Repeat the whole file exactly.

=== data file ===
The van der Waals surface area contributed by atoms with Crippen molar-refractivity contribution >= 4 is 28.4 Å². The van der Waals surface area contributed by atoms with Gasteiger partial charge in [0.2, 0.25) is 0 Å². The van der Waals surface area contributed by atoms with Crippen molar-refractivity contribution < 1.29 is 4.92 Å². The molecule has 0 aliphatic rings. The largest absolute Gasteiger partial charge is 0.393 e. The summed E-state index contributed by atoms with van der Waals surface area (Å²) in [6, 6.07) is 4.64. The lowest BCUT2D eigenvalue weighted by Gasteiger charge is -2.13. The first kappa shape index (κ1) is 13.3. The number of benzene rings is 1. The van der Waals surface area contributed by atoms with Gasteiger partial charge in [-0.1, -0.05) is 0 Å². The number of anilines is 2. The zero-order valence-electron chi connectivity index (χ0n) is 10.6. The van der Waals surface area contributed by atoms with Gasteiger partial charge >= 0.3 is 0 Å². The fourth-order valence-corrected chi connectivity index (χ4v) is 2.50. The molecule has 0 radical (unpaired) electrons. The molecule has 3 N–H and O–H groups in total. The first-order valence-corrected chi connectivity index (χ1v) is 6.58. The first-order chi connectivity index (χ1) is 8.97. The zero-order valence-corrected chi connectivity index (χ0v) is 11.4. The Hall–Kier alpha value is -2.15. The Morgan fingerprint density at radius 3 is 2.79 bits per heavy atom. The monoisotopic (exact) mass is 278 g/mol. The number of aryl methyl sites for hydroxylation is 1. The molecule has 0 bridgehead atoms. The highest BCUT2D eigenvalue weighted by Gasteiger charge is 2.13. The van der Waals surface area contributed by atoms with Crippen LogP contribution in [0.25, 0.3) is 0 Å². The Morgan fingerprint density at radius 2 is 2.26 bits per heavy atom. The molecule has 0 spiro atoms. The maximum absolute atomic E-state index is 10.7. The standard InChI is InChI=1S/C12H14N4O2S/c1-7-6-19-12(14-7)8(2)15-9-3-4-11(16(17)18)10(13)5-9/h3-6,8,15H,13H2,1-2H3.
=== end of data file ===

The van der Waals surface area contributed by atoms with Crippen molar-refractivity contribution >= 4 is 28.4 Å². The van der Waals surface area contributed by atoms with Gasteiger partial charge in [0.2, 0.25) is 0 Å². The van der Waals surface area contributed by atoms with Crippen molar-refractivity contribution < 1.29 is 4.92 Å². The molecule has 0 aliphatic rings. The largest absolute Gasteiger partial charge is 0.393 e. The summed E-state index contributed by atoms with van der Waals surface area (Å²) in [6, 6.07) is 4.64. The lowest BCUT2D eigenvalue weighted by Gasteiger charge is -2.13. The first kappa shape index (κ1) is 13.3. The number of benzene rings is 1. The van der Waals surface area contributed by atoms with Gasteiger partial charge in [-0.1, -0.05) is 0 Å². The number of anilines is 2. The zero-order valence-electron chi connectivity index (χ0n) is 10.6. The van der Waals surface area contributed by atoms with Gasteiger partial charge >= 0.3 is 0 Å². The fourth-order valence-corrected chi connectivity index (χ4v) is 2.50. The molecule has 0 radical (unpaired) electrons. The molecule has 3 N–H and O–H groups in total. The first-order valence-corrected chi connectivity index (χ1v) is 6.58. The first-order chi connectivity index (χ1) is 8.97. The zero-order valence-corrected chi connectivity index (χ0v) is 11.4. The Hall–Kier alpha value is -2.15. The Morgan fingerprint density at radius 3 is 2.79 bits per heavy atom. The monoisotopic (exact) mass is 278 g/mol. The number of aryl methyl sites for hydroxylation is 1. The molecule has 0 bridgehead atoms. The highest BCUT2D eigenvalue weighted by Gasteiger charge is 2.13. The van der Waals surface area contributed by atoms with Crippen LogP contribution in [0.25, 0.3) is 0 Å². The Morgan fingerprint density at radius 2 is 2.26 bits per heavy atom. The molecule has 0 spiro atoms. The maximum absolute atomic E-state index is 10.7. The standard InChI is InChI=1S/C12H14N4O2S/c1-7-6-19-12(14-7)8(2)15-9-3-4-11(16(17)18)10(13)5-9/h3-6,8,15H,13H2,1-2H3.